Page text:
Most of my information comes from the Ontario Ministry of Tourism, Culture and Sport's Public Libraries page.
1911 building superseded by the Old Town Hall in 1979, ostensibly due to size constraints.
Part of the Elgin County library system.
Photo postcard may date to the 1930s.
Surprisingly, Aylmer has a sizable Amish population.
Built in 1904, this Carnegie building has the weird distinction of becoming an instructional building of Wilfrid Laurier University. (Wikipedia claims it was demolished.)
The Valentine & Sons' card was printed in the USA and mailed in 1924.
1902 grant. Reminiscent of US ideas, this T.J. Wilson building was demolished by 1983.
(L) Several people gather, shown on this Warwick & Rutter postcard.
(R) Pretty, arty view by The Post Card & Greeting Card Co., Ltd., of Toronto.
1915 Carnegie grant: resembles the Classical Revival Type A buildings found in the USA.
No longer in use.
Photo postcard printed by Lovelady Studios of Port Arthur and Fort Williams of Ontario, another city (Thunder Bay) of merged communities.
Galt, now Cambridge
Several communities now comprise Cambridge.
The Galt Carnegie grant came in 1902, and the building is no longer extant, possibly due to the 1948 flood. Its architect was Fred Mellish.
The Warwick Bros. & Rutter postcard was mailed in 1909.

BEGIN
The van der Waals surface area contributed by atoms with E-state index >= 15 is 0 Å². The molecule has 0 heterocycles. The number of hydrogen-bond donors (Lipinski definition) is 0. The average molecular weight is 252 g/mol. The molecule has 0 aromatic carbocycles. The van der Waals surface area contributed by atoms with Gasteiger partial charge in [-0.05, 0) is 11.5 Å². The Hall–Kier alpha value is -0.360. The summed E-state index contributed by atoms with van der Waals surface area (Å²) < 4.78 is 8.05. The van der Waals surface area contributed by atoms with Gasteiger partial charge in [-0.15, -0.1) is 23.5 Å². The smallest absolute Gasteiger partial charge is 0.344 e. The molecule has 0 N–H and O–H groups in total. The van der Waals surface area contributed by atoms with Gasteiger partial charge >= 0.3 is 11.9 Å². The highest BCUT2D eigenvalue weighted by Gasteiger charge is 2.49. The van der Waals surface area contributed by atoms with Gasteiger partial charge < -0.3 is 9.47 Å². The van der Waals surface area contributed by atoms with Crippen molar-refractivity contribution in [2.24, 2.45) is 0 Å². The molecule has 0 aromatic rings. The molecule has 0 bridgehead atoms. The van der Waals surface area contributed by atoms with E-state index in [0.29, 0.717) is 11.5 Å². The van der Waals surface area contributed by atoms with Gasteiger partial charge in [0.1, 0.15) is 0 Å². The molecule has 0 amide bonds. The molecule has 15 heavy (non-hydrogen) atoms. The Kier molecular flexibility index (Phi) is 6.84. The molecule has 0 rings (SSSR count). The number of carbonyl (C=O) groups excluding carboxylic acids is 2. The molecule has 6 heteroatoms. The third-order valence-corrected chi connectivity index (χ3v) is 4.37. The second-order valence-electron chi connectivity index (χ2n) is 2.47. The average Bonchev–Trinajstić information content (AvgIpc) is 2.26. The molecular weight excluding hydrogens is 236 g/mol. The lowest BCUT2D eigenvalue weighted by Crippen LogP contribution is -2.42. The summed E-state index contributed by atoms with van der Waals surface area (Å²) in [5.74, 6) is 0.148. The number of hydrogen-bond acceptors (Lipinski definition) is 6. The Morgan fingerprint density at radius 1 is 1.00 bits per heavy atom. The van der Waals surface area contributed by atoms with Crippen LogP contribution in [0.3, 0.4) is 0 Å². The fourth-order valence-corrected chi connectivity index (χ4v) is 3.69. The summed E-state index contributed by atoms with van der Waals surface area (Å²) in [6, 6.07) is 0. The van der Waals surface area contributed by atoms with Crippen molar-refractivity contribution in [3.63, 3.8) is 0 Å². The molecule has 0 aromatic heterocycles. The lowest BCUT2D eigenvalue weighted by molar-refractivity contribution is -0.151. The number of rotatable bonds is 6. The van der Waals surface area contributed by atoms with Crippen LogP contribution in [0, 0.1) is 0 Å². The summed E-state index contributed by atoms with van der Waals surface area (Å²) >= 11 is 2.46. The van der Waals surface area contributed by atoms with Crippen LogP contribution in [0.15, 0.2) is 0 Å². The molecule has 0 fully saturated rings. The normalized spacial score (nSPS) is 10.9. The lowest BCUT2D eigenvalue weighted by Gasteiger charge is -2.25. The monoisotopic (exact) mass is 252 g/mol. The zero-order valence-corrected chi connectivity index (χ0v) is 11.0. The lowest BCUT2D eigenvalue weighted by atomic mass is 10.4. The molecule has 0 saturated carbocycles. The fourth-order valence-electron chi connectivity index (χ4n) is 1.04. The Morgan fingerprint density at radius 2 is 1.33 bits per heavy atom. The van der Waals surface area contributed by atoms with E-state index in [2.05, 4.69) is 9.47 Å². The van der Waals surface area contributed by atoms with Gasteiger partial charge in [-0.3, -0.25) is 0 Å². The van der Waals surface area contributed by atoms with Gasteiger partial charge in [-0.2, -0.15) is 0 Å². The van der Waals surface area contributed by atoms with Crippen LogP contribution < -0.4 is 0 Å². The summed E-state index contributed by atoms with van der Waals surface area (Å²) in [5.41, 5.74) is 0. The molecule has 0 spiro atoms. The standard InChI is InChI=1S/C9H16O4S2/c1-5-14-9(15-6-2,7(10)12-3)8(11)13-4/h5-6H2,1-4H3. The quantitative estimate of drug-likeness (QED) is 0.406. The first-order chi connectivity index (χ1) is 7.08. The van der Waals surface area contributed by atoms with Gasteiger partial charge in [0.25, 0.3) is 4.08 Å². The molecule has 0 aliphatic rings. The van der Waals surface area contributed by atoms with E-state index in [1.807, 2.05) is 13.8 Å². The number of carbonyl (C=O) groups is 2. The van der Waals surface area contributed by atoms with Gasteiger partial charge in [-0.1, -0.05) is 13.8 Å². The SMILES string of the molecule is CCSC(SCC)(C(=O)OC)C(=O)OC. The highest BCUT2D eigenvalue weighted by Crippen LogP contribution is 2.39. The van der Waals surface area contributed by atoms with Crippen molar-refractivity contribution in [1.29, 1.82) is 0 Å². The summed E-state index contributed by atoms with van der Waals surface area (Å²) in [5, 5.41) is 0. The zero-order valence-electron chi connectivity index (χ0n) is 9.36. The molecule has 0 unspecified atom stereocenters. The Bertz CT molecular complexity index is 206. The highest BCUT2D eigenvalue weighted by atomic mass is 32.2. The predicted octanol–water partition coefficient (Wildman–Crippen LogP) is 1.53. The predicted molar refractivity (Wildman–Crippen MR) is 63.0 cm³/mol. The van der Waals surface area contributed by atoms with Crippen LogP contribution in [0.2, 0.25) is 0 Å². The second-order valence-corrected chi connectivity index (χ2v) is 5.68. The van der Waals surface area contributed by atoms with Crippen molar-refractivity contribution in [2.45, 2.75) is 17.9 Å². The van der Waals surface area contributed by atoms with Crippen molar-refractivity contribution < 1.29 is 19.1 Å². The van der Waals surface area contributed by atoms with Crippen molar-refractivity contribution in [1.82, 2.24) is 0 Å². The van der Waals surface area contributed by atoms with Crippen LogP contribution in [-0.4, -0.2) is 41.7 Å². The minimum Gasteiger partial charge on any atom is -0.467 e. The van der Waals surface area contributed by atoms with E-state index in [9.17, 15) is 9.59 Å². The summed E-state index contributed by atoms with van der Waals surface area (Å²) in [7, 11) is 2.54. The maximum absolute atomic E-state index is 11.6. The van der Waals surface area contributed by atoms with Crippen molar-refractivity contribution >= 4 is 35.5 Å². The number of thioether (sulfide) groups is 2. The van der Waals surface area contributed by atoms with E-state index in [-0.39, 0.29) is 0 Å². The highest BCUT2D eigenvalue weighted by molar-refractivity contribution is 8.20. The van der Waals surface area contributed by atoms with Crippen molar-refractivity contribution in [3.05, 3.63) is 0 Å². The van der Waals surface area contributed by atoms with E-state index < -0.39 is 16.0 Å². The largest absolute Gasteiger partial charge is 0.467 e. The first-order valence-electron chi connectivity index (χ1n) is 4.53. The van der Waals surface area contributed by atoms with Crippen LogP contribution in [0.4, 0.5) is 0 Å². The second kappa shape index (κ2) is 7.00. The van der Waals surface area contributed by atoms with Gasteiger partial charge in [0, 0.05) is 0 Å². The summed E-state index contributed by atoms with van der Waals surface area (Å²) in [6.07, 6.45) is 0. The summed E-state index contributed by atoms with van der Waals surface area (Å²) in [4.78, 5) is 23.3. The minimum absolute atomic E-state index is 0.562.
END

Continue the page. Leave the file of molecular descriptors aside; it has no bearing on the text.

An unusual neoclassical building, built in 1905, and still in use. It was designed by W. Frye Colwill. Guelph has seven branch libraries.
The German postcard was mailed in 1907, and shows its age badly.
1909 grant. Its architect was A.W. Peene. Demolished.
Valentine-Black card, printed in Great Britain.
Heliotype brand card mailed in 1936 to Wisconsin.
1910 grant: opened 1915. In 1967, the library moved from the Carnegie building into an older, Romanesque building, formerly used as a Customs Office, among other govermental functions.
The Carnegie building is now in use as a restaurant, of all the unusual things.
Currently 33 branches and 2 bookmobiles comprise the Capital City's public library system.
(L) Valentine & Sons' cards were produced for Canada as well as the US. No legible postmark.
(R) Tinted card bearing an Edward VII stamp on the photo side was mailed to the United States in 1911.
1901 grant. Its architect was E.L. Horwood.